I arrived early at temple this past Sunday. I lolled in the main hallway outside the hondo,  which is the room where our services are held, so I could finish my coffee before entering. Noticing that a zazen, or meditation, service was already underway in the hondo, I tried to stand still so the heels of my boots wouldn’t clack against the linoleum floor and disturb the group.

As the clock ticked toward ten, the large carved temple doors began swinging open and injecting groups of chilled Buddhists, mostly elders, into the hallway. In Buddhist culture, warm greetings are common, almost expected, as people pass one another. And so the hallway was soon filled with the sounds of friendly exchanges and the unwrapping of coats, scarves and hats.

Soon the doorway of the hondo was filled with a large man wearing a frown. He sternly surveyed the crowd in the hallway and then loudly proclaimed, “People are trying to meditate in here. It would be nice if you could all keep it down next time.” The man marched back to his seat in the hondo and returned to his meditation.

The group was silenced for a moment, followed by a chorus of low-volume, “polite” snickers. The elders were chuckling like discreetly disobedient students in the back of a classroom.

“If he wants to learn to meditate, he might remember that it is wise to learn to meditate through the distraction,” someone said. More chuckling. Nods of agreement.

Anyone can meditate in silence,” chimed in a tiny woman who must have been in her eighties. More nods.

This was their polite way of referencing a recurring theme found in Buddhism: other people are not the problem. You are the problem.

In other words, look inside yourself for the root of any distress before you look outside. (And the wisest Buddhists would add that if you’re looking for the right thing, you will always find the root inside; it will never be outside.)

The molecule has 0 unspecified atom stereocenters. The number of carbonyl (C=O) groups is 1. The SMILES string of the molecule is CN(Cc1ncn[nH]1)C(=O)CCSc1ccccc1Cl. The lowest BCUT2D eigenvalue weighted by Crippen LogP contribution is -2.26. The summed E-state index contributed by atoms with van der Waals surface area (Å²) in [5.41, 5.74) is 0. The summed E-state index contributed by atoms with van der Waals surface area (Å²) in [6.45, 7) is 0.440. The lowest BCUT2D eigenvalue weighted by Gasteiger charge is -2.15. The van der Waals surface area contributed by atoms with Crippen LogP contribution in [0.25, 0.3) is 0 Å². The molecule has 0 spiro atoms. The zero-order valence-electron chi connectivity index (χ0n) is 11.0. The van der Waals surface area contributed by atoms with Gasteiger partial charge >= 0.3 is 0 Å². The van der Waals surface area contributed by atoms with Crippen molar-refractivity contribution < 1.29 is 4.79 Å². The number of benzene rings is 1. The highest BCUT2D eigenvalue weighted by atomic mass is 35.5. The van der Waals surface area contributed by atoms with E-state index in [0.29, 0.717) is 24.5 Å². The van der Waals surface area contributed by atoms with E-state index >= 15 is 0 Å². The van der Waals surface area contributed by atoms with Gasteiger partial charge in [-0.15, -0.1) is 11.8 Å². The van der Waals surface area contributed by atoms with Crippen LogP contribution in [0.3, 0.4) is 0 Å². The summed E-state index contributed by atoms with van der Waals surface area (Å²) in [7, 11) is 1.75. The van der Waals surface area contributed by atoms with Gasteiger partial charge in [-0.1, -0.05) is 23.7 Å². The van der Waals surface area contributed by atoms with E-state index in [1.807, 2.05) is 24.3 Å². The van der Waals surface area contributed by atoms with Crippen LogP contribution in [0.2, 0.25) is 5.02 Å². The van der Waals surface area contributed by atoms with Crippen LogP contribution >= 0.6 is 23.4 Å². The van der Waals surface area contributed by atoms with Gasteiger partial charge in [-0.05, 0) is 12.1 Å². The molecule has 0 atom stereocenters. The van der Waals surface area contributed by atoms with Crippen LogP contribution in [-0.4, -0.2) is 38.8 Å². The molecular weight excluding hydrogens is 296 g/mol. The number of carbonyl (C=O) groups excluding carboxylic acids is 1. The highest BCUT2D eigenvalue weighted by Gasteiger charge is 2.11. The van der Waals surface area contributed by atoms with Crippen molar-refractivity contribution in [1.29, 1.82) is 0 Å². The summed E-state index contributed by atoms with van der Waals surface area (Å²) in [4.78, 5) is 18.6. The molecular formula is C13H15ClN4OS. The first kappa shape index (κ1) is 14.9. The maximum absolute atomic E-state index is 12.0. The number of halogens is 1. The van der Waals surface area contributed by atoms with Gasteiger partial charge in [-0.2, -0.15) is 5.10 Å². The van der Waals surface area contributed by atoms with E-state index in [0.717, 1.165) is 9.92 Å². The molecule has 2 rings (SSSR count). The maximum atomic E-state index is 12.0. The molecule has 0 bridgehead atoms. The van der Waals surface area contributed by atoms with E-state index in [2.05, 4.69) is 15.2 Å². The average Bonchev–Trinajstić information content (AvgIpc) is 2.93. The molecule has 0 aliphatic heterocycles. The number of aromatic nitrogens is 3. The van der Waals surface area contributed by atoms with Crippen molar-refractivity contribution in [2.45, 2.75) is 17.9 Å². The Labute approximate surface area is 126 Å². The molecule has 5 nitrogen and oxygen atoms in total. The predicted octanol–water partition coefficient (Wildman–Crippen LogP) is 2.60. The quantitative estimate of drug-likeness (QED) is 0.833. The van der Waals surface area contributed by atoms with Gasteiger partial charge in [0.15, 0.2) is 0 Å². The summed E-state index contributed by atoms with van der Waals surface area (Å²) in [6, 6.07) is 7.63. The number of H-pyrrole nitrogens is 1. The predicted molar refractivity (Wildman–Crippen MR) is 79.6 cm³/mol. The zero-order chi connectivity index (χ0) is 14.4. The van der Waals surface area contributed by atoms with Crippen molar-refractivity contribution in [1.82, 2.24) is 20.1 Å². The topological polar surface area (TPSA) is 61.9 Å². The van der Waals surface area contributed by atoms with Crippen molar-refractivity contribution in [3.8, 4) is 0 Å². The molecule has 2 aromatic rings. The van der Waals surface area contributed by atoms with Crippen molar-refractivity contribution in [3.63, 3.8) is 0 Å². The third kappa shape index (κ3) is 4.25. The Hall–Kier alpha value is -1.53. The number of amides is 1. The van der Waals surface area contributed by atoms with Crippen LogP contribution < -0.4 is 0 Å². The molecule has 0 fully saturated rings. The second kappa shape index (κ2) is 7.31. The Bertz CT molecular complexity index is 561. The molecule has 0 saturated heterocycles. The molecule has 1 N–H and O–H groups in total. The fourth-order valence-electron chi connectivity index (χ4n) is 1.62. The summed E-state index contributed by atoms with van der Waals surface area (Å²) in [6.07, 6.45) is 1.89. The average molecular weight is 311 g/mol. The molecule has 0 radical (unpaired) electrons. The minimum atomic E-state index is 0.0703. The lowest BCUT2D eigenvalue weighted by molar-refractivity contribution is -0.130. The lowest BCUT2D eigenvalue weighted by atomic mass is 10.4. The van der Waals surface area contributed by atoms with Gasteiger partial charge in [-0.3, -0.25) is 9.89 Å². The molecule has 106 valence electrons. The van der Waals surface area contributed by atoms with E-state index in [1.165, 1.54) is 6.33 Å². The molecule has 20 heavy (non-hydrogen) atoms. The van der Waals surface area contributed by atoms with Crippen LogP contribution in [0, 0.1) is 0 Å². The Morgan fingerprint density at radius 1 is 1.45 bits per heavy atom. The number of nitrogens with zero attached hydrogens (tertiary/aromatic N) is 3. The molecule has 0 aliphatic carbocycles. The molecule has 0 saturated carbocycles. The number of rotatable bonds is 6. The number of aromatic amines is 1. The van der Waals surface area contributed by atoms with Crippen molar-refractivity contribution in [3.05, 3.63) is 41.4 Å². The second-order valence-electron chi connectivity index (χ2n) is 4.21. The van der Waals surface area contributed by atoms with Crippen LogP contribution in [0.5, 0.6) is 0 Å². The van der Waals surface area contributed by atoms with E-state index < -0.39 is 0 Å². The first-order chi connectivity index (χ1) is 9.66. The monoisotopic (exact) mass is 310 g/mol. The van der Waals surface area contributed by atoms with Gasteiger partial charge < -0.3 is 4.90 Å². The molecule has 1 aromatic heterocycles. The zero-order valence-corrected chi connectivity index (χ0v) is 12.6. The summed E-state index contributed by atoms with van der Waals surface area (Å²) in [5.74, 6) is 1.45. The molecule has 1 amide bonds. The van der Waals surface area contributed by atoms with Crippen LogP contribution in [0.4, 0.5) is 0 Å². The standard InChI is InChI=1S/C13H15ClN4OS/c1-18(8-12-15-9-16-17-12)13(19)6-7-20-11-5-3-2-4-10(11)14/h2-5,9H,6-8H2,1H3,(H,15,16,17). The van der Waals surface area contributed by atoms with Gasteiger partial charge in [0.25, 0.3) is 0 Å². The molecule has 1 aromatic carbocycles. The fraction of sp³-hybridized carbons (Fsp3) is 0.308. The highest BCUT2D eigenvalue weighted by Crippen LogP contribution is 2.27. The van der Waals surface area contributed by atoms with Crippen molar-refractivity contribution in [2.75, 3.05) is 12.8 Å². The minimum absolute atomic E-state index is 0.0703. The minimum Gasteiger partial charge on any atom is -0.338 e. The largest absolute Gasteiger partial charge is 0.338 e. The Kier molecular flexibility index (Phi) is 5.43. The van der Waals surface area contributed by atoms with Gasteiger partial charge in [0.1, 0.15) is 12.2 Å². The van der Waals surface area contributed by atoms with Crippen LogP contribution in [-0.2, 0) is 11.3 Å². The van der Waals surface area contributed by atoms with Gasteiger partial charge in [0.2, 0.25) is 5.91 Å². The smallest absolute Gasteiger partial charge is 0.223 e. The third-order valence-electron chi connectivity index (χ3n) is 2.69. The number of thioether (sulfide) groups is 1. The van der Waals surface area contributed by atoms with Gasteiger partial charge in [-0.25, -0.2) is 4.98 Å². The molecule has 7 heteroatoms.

This man was missing the point of meditation. The goal is not to create a calm, peaceful sanctuary where focus arrives with ease, almost like a gift. If we meditated that way, what would be learning? After all, few things in life arrive this way.

The goal of meditation is to harness not just our nagging, unpredictable thoughts but also to harness our senses – to learn how to focus our energies despite what’s going on around us, despite the tumult of outside forces. That serves us much better outside the meditation room; that’s how we learn the skills that will help us remain steady through the ebb and tide of life’s trials, triumphs, disappointments and surprises.

In true Buddhist fashion, the elders didn’t scold or correct that man; I didn’t see anyone address him later on as we filled in for the main service or broke into groups for dharma school. Unless he asks for guidance, they’ll wait for him to get there on his own, to figure out that next time he shouldn’t break zazen, stand up, walk out, scold the crowd and then try returning to meditation. They’ll wait for him to figure out that he disrupted himself far more than they disrupted him. When he does, he’ll realize that the solution to his problem is to move deeper into his thoughts, farther from his distracted ears, until he realizes that he has the power to control his own world, that he has the solution – and he need not ask anyone else to provide it for him.

Image: Staffan Scherz via Flickr Creative Commons


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